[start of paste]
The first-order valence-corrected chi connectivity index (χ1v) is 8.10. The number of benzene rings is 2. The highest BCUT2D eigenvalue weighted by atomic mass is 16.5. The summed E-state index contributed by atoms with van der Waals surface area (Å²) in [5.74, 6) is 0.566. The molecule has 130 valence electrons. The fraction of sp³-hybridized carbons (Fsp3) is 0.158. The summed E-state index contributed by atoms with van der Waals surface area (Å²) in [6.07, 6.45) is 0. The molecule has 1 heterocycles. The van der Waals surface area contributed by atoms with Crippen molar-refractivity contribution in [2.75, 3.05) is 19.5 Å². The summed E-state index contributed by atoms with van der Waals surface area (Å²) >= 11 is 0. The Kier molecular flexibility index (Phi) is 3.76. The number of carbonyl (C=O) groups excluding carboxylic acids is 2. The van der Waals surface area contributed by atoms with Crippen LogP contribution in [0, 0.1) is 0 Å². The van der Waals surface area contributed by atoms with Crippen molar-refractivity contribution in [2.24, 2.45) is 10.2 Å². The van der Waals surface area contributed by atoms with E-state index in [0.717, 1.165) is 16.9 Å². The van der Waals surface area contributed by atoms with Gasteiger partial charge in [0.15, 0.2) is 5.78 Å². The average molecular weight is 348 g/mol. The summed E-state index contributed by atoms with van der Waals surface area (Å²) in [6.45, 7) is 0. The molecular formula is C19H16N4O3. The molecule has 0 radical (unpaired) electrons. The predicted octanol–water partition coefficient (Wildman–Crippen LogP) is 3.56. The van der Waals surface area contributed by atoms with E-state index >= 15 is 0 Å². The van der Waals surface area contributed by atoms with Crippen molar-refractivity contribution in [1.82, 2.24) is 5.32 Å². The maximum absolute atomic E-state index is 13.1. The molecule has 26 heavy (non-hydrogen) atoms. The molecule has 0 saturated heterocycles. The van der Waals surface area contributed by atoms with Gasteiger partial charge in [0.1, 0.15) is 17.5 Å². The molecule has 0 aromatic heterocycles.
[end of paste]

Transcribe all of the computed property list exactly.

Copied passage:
The first-order valence-corrected chi connectivity index (χ1v) is 8.10. The number of benzene rings is 2. The highest BCUT2D eigenvalue weighted by atomic mass is 16.5. The summed E-state index contributed by atoms with van der Waals surface area (Å²) in [5.74, 6) is 0.566. The molecule has 130 valence electrons. The fraction of sp³-hybridized carbons (Fsp3) is 0.158. The summed E-state index contributed by atoms with van der Waals surface area (Å²) in [6.07, 6.45) is 0. The molecule has 1 heterocycles. The van der Waals surface area contributed by atoms with Crippen molar-refractivity contribution in [2.75, 3.05) is 19.5 Å². The summed E-state index contributed by atoms with van der Waals surface area (Å²) >= 11 is 0. The Kier molecular flexibility index (Phi) is 3.76. The number of carbonyl (C=O) groups excluding carboxylic acids is 2. The van der Waals surface area contributed by atoms with Crippen LogP contribution in [0, 0.1) is 0 Å². The van der Waals surface area contributed by atoms with Crippen molar-refractivity contribution in [2.24, 2.45) is 10.2 Å². The van der Waals surface area contributed by atoms with E-state index in [0.717, 1.165) is 16.9 Å². The van der Waals surface area contributed by atoms with Gasteiger partial charge in [0.15, 0.2) is 5.78 Å². The average molecular weight is 348 g/mol. The summed E-state index contributed by atoms with van der Waals surface area (Å²) in [6.45, 7) is 0. The molecular formula is C19H16N4O3. The molecule has 0 radical (unpaired) electrons. The predicted octanol–water partition coefficient (Wildman–Crippen LogP) is 3.56. The van der Waals surface area contributed by atoms with E-state index >= 15 is 0 Å². The van der Waals surface area contributed by atoms with Crippen molar-refractivity contribution in [1.82, 2.24) is 5.32 Å². The maximum absolute atomic E-state index is 13.1. The molecule has 26 heavy (non-hydrogen) atoms. The molecule has 0 saturated heterocycles. The van der Waals surface area contributed by atoms with Gasteiger partial charge in [0.1, 0.15) is 17.5 Å². The molecule has 0 aromatic heterocycles.